“In his introduction to his paper on, ‘Roger Sherman,’ read before the Connecticut Historical Society last night, Judge Simeon E. Baldwin of the supreme court said that every nation has its heroes and Connecticut, with its 400 years of history, is not deficient. In the seventeenth century she had Hooker, Davenport and others, in the eighteenth Trumbull, Roger Sherman, Ellsworth and others. The nineteenth century was too close for a good perspective, but he thought that Commodore Hull, Admiral Foote, Noah Webster, Eli Whitney and the first President Timothy Dwight should be included in the heroes of the state. We are now in the twentieth century, and he thought the heroes of that period would be mainly men of affairs of state. The great captains of history are in the work mainly for themselves, and the millionaires serve the public not so much because they would but because they must. The time for the heroes of the Paul Jones type has passed, for our ships are but floating arsenals and such characters are not now developed from naval warfare. It is small glory for a nation to sink the inferior fleet of an inferior nation. Words alone do not make a hero.
Connecticut chose Jonathan Trumbull as one of her representative colonial heroes, whose statue was placed in the Capitol at Washington, her first choice, and naturally took Roger Sherman for the other. The latter was not a college man, neither had he the advantage of a common school education. But for all time he would be honored by Connecticut, although not a son of the state by birth, for his sagacity, steady devotion to duty and his sound judgment. His position on the stamp act made Connecticut what she is to-day. He was born to a great opportunity, as was every boy born in America during the colonial period. Franklin in Boston was learning the printer’s trade when Roger Sherman, who was born in Newton in 1721, was learning the art of the shoemaker. They were both apprentices who became statesmen. When only 19 years old Sherman found himself, through the death of his father, with the responsibility upon him of supporting his mother and a numerous family of young children. An elder brother had emigrated from Newton to New Milford, then in New Haven county, and Roger followed with the rest of the family, settling in the Connecticut town in 1743. There he followed his trade, but being studious, used to read books while working at the bench. He thus laid the foundation of a good knowledge of the English language and mathematics, his acquaintance with geometry resulting in his being qualified for the position of surveyor, so that he was appointed by the General Assembly land surveyor for New Haven county, then a very responsible position. In 1742 he joined the church, for he feared God, and in 1749 had so qualified himself in mathematics that he prepared an almanac for the following year which was published in New Haven and was continued for a long series of years. In 1750 he and his brother started a general store at New Milford and an other at New Haven, with a branch at Wallingford.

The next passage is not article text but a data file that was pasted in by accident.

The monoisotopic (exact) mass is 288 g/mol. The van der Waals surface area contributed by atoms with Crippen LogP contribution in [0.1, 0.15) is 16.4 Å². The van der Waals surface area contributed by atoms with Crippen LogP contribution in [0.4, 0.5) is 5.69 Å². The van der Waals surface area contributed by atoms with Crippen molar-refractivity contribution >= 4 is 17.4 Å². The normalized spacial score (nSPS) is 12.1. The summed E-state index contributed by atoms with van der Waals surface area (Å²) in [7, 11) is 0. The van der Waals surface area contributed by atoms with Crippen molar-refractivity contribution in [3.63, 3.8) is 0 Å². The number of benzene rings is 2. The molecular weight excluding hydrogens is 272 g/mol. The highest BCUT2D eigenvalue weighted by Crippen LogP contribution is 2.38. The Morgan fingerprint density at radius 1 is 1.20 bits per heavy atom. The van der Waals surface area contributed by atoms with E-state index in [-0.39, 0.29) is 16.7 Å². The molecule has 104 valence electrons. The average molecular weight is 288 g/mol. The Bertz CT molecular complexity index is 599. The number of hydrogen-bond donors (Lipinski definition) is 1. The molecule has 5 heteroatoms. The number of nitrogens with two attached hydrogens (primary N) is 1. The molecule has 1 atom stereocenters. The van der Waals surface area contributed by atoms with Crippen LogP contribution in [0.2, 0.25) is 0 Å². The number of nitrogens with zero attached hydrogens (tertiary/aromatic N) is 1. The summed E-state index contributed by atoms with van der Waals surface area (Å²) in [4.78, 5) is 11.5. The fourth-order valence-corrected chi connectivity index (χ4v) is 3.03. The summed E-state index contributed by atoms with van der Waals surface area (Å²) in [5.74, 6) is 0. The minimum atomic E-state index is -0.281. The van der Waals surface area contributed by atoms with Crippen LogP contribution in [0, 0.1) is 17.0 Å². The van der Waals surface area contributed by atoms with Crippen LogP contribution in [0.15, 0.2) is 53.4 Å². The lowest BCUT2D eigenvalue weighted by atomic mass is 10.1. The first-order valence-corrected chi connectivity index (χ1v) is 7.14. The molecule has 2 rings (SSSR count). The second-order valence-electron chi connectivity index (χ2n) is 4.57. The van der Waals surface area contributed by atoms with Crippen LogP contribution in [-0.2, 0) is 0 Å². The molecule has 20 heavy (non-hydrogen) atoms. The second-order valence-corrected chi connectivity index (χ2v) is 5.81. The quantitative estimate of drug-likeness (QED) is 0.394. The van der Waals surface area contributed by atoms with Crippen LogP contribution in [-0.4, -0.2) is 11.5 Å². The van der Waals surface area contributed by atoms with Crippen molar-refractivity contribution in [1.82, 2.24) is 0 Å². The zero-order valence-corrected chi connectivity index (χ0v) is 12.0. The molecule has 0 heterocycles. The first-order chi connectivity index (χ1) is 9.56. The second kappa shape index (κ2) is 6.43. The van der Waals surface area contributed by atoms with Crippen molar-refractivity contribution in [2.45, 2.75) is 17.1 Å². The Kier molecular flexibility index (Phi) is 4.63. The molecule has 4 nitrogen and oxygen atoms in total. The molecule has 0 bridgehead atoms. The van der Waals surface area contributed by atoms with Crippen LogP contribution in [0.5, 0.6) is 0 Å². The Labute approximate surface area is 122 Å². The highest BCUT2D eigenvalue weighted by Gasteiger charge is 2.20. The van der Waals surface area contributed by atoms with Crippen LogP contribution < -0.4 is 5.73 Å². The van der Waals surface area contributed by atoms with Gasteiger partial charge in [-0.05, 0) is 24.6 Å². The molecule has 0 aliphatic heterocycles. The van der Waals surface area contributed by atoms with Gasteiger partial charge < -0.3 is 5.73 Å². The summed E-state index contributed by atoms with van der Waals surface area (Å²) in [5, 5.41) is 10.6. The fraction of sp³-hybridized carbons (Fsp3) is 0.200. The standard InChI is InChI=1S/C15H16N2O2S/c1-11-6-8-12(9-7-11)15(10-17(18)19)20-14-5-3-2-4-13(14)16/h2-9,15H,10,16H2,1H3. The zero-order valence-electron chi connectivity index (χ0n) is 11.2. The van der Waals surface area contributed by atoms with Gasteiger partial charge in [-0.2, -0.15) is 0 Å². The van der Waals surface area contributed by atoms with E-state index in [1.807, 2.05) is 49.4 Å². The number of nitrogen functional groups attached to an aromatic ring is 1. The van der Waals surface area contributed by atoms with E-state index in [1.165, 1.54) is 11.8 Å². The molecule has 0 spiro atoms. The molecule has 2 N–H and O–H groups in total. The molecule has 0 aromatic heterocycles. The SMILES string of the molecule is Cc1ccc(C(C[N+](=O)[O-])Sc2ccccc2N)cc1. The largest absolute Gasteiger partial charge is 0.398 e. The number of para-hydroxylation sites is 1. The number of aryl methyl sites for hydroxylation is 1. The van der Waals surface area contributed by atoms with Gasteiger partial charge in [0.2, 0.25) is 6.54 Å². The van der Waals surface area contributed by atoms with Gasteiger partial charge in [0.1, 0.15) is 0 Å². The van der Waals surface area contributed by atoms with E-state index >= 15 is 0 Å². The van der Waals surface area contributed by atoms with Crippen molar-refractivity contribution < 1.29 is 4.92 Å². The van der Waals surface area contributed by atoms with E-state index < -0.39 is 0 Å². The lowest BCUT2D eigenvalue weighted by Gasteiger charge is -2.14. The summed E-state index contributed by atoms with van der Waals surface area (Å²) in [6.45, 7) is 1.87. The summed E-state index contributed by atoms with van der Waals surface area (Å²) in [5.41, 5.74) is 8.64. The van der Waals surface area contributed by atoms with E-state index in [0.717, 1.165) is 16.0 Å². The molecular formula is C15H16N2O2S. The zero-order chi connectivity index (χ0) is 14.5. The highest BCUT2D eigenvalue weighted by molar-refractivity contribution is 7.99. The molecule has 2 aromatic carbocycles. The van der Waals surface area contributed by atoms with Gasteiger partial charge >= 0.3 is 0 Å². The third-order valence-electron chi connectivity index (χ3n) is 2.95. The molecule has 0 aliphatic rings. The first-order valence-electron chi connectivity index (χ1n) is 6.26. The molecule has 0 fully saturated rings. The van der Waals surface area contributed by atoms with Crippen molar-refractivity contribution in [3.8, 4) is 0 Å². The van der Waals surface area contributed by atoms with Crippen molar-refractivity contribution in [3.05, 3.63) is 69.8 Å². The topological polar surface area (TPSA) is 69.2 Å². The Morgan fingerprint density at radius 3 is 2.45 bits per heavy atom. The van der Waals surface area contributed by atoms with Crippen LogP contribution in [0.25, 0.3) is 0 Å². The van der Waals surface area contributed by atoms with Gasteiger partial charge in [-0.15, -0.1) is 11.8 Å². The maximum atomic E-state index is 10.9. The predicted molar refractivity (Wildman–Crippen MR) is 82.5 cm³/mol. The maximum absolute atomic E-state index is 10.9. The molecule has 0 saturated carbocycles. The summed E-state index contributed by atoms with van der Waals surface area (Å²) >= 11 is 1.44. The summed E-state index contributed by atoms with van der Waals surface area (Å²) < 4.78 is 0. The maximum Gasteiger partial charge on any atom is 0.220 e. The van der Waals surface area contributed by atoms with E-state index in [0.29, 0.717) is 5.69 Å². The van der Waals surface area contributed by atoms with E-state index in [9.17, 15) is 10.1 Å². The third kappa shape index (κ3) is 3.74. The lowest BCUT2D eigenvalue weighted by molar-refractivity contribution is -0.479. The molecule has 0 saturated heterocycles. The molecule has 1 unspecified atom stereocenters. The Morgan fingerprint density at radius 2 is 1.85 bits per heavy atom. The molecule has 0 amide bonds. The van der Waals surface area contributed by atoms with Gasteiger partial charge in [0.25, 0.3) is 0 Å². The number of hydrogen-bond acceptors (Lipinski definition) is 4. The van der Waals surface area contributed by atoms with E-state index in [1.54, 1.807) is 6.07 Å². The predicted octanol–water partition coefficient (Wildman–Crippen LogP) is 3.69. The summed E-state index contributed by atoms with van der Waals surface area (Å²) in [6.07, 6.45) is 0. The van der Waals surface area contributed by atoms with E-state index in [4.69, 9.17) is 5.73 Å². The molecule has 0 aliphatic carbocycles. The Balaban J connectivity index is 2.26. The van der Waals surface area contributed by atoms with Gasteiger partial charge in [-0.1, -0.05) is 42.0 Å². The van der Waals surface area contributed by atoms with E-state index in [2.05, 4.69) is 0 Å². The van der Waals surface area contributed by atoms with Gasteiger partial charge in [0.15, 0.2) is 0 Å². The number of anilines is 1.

Judge Baldwin said that the general store at that time was a miniature department store of the present day and described it and the way of trading. Sherman traveled to Boston, New York, Philadelphia and other places, replenishing his stock of goods, and the horizon of his mind was thus broadened. He read books that were of real use and at one time prepared some legal papers so exceedingly well that he was advised to take up the law. There were then no American or English law schools and Sherman began to read law when 30 years old. He was admitted to the bar in Litchfield in 1754 and soon became a justice of the peace and afterwards a side judge of the superior court. Squire Sherman possessed strong common sense and good business judgment, which, added to sound learning, will always lead to success at the bar. He was a deacon of the church at New Milford and clerk of the society. When 40 years old he removed to New Haven and at 45 was appointed a judge of the supreme court, which position he held for nearly a quarter of a century.